On Friday, August 19, Tennessee workers won their union in a resounding watershed victory. After two heartbreaking union elections at the Chattanooga Volkswagen plant in 2014 and 2019, the votes have been tallied for a third, worker-led campaign to unionize the Volkswagen plant with the United Auto Workers. Workers overwhelmingly voted YES to join UAW. Despite facing interference from anti-worker politicians, workers in Chattanooga have made history.

Leading the South

The momentum of this win is groundbreaking for workers in Tennessee and represents the thrilling possibilities of workplace democracy not yet experienced in the majority of the southern United States. There is no doubt that this victory has arrived during a critical moment.

19 billion dollars of federal funding is being injected into Tennessee to support manufacturing and renewable energy infrastructure, and corporations have made it clear they plan to utilize similar funding in neighboring southern states. While the clean energy boom is set to create thousands of jobs, the risk of exploitation – in a region already disenfranchised by low-paying wages and poor safety standards – is a looming and urgent reality. Unless workers unite to demand their fair share of the clean energy future they will build. 

Workers will turn this energy towards union-hostile Alabama at a Mercedes plant in May before their election to join the UAW.

This Is The Biggest Win For Workers In Decades

Tennessee Volkswagen Workers Vote Union

By Luis Feliz Leon - Labor Notes, April 19, 2024

In a watershed victory, workers at the Volkswagen factory in Chattanooga, Tennessee, voted tonight "UAW, yes!" The company's sole non-union plant will finally join the rest of the world.

“If Volkswagen workers at plants in Germany and Mexico have unions, why not us?” said equipment operator Briam Calderon in Spanish, ahead of the vote.

"Just like Martin Luther King had a dream, we have a dream at Volkswagen that we will be UAW one day," said Renee Berry, a logistic worker on the organizing committee who's worked at the plant for 14 years.

The UAW is riding a wave of momentum after winning landmark contracts at the Big 3 automakers last year. Production workers at Volkswagen earn $23 per hour and top out above $32, compared to $43 for production workers at Ford’s Spring Hill assembly plant by the contract’s end in 2028.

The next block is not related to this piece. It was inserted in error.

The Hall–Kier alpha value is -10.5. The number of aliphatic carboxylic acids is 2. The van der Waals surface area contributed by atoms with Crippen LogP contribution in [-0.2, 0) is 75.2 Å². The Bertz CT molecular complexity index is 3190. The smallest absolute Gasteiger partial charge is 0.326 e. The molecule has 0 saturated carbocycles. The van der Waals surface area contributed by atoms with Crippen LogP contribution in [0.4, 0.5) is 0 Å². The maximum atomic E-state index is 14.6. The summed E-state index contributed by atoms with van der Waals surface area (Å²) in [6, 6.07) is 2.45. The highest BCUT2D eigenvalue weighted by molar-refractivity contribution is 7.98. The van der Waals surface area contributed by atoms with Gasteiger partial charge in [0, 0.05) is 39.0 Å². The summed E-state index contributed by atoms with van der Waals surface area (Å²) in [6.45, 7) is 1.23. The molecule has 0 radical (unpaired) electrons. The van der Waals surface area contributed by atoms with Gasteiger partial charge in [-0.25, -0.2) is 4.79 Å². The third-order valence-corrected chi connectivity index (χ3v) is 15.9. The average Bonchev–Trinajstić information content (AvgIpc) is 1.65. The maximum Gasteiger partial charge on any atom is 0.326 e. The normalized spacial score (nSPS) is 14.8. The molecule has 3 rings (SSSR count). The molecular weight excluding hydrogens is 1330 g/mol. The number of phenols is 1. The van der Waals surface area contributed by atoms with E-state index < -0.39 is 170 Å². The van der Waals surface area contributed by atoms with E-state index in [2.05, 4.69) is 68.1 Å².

“We could see what other auto workers were making compared to what we were making,” said Yolanda Peoples, a member of the organizing committee on the engine assembly line.

To head off a union drive, Volkswagen boosted wages 11 percent to match the immediate raise UAW members received at Ford. Peoples saw her pay jump from $29 to $32 an hour.

“When they went on strike, we paid close attention just to see what happened. Once they won their contract, it changed a lot of people from anti-union to pro-union members,” said Peoples.

Today’s vote was a key test of whether the union could springboard the strike gains to propel new organizing in longtime anti-union bastions in the South, the anchors of big investments in the electric-vehicle transition.

The vote was 2,628 in favor of forming a union to 985 against. There were seven challenged ballots, and three voided; 4,326 workers were eligible to vote.

Previous efforts at this plant in 2014 and 2019 had gone down to narrow defeats. Ahead of the vote, workers said their co-workers had learned from those losses.

They brushed off threats that a union would make the plant less competitive and lead it to close. After all, VW invested $800 million here in 2019 to produce the I.D. Electric SUV.

“We have seen the enemy’s playbook twice, and they don’t have any new moves,” said Zach Costello, a member of the organizing committee and a trainer on the assembly line. “It’s the greatest hits now.”

The organizing committee beat the predictable anti-union talking points with conversations across the plant.

“At the end of the day, we’ve been focusing all our time and attention on the people who matter,” said organizing committee member Isaac Meadows, “and it’s our co-workers who cast votes.

“Now Mercedes workers [in Alabama] are right behind us. We’ve set the stage for them to win and they will create the momentum for Hyundai and Toyota.”

Mercedes workers will vote from May 13-16, with a ballot count on the 17.